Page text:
IELTS Preparation Series 3, Episode 16: Listening for Numbers
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Hello, and welcome to Study English, IELTS Preparation. I'm Margot Politis.
In the Listening Module of the IELTS Test you can expect to be asked questions about
So it's important to be familiar with how we talk about numbers.
First, listen to the numbers in this clip about a wind farm in Tasmania:
Each tower that you can see can generate enough power for between seven and eight hundred
'between seven hundred and eight hundred houses'
When numbers are exact or a clear approximation such as 'between seven hundred and eight hundred',
the word 'hundred' has no final 's'. The plural is formed by the following noun: 'between
seven hundred and eight hundred houses'.
For an exact figure you say: seven hundred houses.
You can use a preposition to be less exact and say: over seven hundred houses; around
seven hundred houses; about seven hundred houses; nearly seven hundred houses or under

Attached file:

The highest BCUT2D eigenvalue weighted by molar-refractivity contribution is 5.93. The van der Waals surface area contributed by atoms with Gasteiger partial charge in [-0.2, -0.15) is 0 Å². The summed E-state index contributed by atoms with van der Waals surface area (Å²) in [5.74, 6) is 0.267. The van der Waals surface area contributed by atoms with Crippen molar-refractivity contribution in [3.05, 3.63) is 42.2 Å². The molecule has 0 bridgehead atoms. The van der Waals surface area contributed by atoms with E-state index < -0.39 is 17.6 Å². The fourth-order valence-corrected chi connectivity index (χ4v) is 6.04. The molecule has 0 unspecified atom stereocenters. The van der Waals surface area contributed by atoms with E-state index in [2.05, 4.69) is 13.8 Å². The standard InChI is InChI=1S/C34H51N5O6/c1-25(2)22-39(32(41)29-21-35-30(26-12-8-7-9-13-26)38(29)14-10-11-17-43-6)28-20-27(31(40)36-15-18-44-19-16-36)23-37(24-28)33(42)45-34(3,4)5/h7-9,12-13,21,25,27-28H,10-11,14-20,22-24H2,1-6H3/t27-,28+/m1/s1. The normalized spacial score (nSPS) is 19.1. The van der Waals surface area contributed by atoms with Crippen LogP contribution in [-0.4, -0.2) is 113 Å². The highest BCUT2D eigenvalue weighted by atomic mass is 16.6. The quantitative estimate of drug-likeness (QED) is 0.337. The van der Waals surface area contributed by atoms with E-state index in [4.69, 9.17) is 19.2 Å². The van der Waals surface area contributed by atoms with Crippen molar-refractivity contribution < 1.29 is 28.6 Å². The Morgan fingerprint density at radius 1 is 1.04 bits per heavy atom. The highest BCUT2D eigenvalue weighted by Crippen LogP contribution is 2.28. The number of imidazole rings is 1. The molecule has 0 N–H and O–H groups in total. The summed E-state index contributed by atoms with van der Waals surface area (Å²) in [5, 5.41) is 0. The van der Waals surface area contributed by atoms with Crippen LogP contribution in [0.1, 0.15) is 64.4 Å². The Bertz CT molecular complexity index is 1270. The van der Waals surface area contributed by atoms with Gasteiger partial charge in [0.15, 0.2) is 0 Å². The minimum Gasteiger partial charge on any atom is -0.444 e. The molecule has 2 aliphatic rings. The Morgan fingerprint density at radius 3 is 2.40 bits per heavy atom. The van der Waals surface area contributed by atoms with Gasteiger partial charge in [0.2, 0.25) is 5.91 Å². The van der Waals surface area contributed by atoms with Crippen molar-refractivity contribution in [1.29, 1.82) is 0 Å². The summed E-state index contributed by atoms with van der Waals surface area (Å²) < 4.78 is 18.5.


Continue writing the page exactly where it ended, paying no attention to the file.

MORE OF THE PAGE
seven hundred houses.
When we state a number, such as seven hundred or eight thousand there is no 's' after the
unit - four hundred, ten thousand, or five million.
So when do we add 's' to these words?
Listen to the man in the next clip use 'hundreds' to describe the slow change from one type
of forest to another:
There have probably been three lots of logging since white settlement in the 1860s. In time,
that eucalyptus forest will gradually go back to rainforest, but that takes hundreds of
'Hundreds of years'. There is no number; it's just more than one. Notice we add 'of' before
the noun 'years' Hundreds of years.
So listen carefully. 'Thousands of' and 'millions of' are not exact numbers. They're guesses
or rough figures.
He also said the 1860s. This means any year from 1860 to 1869.
In the next clip about Angkor Wat in Cambodia, the speaker doesn't use the final 's'.
Angkor is one of the most popular World Heritage sites in the whole of Asia. Every year now
there are over one million tourists coming to Angkor.
By saying 'over one million tourists', he means more than one million but much less
than 2 million. If the figure were closer to two million, he would probably say 'nearly
two million tourists'
But if he'd said millions of tourists, he would mean more than 2 million.
Instead of saying one million you can also say a million. It means the same thing.
Listen to this woodchopper talking about how many titles he's won: